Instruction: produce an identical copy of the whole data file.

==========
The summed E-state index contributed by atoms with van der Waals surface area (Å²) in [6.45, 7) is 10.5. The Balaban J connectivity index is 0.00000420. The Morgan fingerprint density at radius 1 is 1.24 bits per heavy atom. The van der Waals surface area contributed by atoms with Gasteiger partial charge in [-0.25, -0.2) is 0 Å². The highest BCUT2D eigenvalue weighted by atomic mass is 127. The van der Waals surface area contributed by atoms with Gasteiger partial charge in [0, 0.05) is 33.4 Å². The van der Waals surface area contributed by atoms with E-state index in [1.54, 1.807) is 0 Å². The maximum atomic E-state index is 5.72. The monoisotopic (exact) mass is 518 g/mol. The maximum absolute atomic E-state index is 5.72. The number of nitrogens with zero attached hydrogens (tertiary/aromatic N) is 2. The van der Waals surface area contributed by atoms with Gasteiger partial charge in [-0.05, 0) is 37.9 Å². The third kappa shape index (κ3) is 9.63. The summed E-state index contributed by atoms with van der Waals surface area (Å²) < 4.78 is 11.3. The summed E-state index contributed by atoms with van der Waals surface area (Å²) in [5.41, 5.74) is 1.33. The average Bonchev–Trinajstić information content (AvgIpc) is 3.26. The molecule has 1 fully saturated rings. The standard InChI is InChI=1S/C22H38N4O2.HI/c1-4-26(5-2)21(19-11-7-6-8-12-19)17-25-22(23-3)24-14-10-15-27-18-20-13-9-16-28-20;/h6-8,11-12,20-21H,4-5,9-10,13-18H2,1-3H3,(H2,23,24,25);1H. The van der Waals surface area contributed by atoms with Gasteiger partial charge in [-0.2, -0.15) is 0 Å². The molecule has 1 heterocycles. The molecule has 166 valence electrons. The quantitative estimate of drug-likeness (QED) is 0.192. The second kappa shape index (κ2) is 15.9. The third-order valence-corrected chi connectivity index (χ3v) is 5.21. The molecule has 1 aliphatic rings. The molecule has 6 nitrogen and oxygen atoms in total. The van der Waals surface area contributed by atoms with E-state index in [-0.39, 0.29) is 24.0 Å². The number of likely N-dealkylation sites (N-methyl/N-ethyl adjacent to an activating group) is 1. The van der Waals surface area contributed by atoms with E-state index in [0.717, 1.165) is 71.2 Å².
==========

The summed E-state index contributed by atoms with van der Waals surface area (Å²) in [6.45, 7) is 10.5. The Balaban J connectivity index is 0.00000420. The Morgan fingerprint density at radius 1 is 1.24 bits per heavy atom. The van der Waals surface area contributed by atoms with Gasteiger partial charge in [-0.25, -0.2) is 0 Å². The highest BCUT2D eigenvalue weighted by atomic mass is 127. The van der Waals surface area contributed by atoms with Gasteiger partial charge in [0, 0.05) is 33.4 Å². The van der Waals surface area contributed by atoms with E-state index in [1.54, 1.807) is 0 Å². The maximum atomic E-state index is 5.72. The monoisotopic (exact) mass is 518 g/mol. The maximum absolute atomic E-state index is 5.72. The number of nitrogens with zero attached hydrogens (tertiary/aromatic N) is 2. The van der Waals surface area contributed by atoms with Gasteiger partial charge in [-0.05, 0) is 37.9 Å². The third kappa shape index (κ3) is 9.63. The summed E-state index contributed by atoms with van der Waals surface area (Å²) < 4.78 is 11.3. The summed E-state index contributed by atoms with van der Waals surface area (Å²) in [5.41, 5.74) is 1.33. The average Bonchev–Trinajstić information content (AvgIpc) is 3.26. The molecule has 1 fully saturated rings. The standard InChI is InChI=1S/C22H38N4O2.HI/c1-4-26(5-2)21(19-11-7-6-8-12-19)17-25-22(23-3)24-14-10-15-27-18-20-13-9-16-28-20;/h6-8,11-12,20-21H,4-5,9-10,13-18H2,1-3H3,(H2,23,24,25);1H. The van der Waals surface area contributed by atoms with Gasteiger partial charge in [-0.2, -0.15) is 0 Å². The molecule has 1 heterocycles. The molecule has 166 valence electrons. The quantitative estimate of drug-likeness (QED) is 0.192. The second kappa shape index (κ2) is 15.9. The third-order valence-corrected chi connectivity index (χ3v) is 5.21. The molecule has 1 aliphatic rings. The molecule has 6 nitrogen and oxygen atoms in total. The van der Waals surface area contributed by atoms with E-state index in [-0.39, 0.29) is 24.0 Å². The number of likely N-dealkylation sites (N-methyl/N-ethyl adjacent to an activating group) is 1. The van der Waals surface area contributed by atoms with E-state index in [0.717, 1.165) is 71.2 Å².